The planning of David Whyte’s visit fell into the “this is a great idea but I’m too busy to worry about it” category as far as the upper echelons of administration were concerned, which was perfect for me. It meant that I had the freedom to organize the visit exactly how I wanted without having to plan stuffy, status-conscious, academic talking head events. And I had two main goals: 1) anyone within driving distance who wanted to hear David Whyte speak could do so, free of charge; and 2) I wanted to talk to him about poetry. Alone. Not just cocktail party talk but a real, substantive, one-on-one conversation about things that had started to feel like life and death issues to me. I wanted to talk about the heart of poetry.
I spent the winter work days planning and publicizing. And at night, I listened over and over to “Footsteps: A Writing Life,” a 6-CD collection of David Whyte talking through his first 4 books of poetry. It felt like a quiet but very deep apprenticeship, not to David Whyte the person, because that would be sort of creepy, but to the belief that it is possible, and in fact necessary, to create a life that is fully your own.
In March, after months of planning, David Whyte finally arrived. Over 300 people, some from as far away as Minnesota planned to attend his public evening talk.
My first thought when I met him was, “Wow, he’s just a person.” And he looked tired. He graciously and attentively fulfilled all of the campus obligations–meeting with college administrators, talking with students about creativity, and conversing with faculty. He was an exceptional listener, and seemed possessed of deep confidence and kind humility at the same time.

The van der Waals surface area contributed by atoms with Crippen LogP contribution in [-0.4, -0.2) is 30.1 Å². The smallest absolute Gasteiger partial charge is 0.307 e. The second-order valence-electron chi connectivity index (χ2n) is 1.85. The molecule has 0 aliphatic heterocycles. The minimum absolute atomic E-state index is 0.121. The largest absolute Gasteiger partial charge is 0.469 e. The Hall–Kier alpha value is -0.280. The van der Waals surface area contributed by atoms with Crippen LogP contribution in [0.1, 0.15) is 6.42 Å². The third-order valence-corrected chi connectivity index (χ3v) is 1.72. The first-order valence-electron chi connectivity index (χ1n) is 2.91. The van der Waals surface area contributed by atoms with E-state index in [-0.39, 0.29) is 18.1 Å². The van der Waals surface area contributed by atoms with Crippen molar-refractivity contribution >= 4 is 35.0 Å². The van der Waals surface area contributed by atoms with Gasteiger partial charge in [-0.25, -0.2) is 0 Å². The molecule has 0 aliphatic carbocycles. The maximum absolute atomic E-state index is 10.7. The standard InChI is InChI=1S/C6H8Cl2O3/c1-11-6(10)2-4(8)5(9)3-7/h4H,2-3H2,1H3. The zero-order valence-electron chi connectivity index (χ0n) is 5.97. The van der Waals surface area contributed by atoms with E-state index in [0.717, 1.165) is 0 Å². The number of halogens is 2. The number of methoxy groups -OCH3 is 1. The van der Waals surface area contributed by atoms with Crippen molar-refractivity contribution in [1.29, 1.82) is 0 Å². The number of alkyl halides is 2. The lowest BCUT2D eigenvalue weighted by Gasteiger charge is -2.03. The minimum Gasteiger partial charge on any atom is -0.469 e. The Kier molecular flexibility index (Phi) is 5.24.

I shuttled him around, kept him on schedule, got him an extra box lunch when he said he was still hungry, brought him wherever he had to go. When spoken to directly, I babbled. He asked me something about my dissertation, and I forgot what it had been about. While walking across campus, the heel on one of my shoes (that I had, of course, bought specifically for that day) broke, the only time in my life that has happened.
But then the evening came and it was magical. Transcendant. It was one of the greatest evenings of my life. I’ll tell you all about it in Part 2 of this story, but for now, the message is this: the most important thing about following your passion is what it allows you to do for other people. Being who you are meant to be is not a gift you give yourself; it’s what you give to the world. It’s Oprah and the millions of people she’s touched, it’s Lady Gaga and her little monsters, it’s Stephanie Nielsen and the nieniedialogues, it’s YOU and whomever you meet during the day. Father Tim, the main character of Jan Karon’s immensely popular Mitford novels describes offering up the same prayer every day: “Lord, make me a blessing to someone today.” That’s what being yourself lets you do and be. What greater gift is there?
When your eyes are tired
the world is tired also.
When your vision has gone
no part of the world can find you.
Time to go into the dark
where the night has eyes
to recognize its own.
There you can be sure
you are not beyond love.
The dark will be your womb
The night will give you a horizon
further than you can see.
You must learn one thing:
the world was made to be free in.
Give up all the other worlds
except the one to which you belong.
Sometimes it takes darkness and the sweet
confinement of your aloneness
anything or anyone
that does not bring you alive
is too small for you.
David Whyte, House of Belonging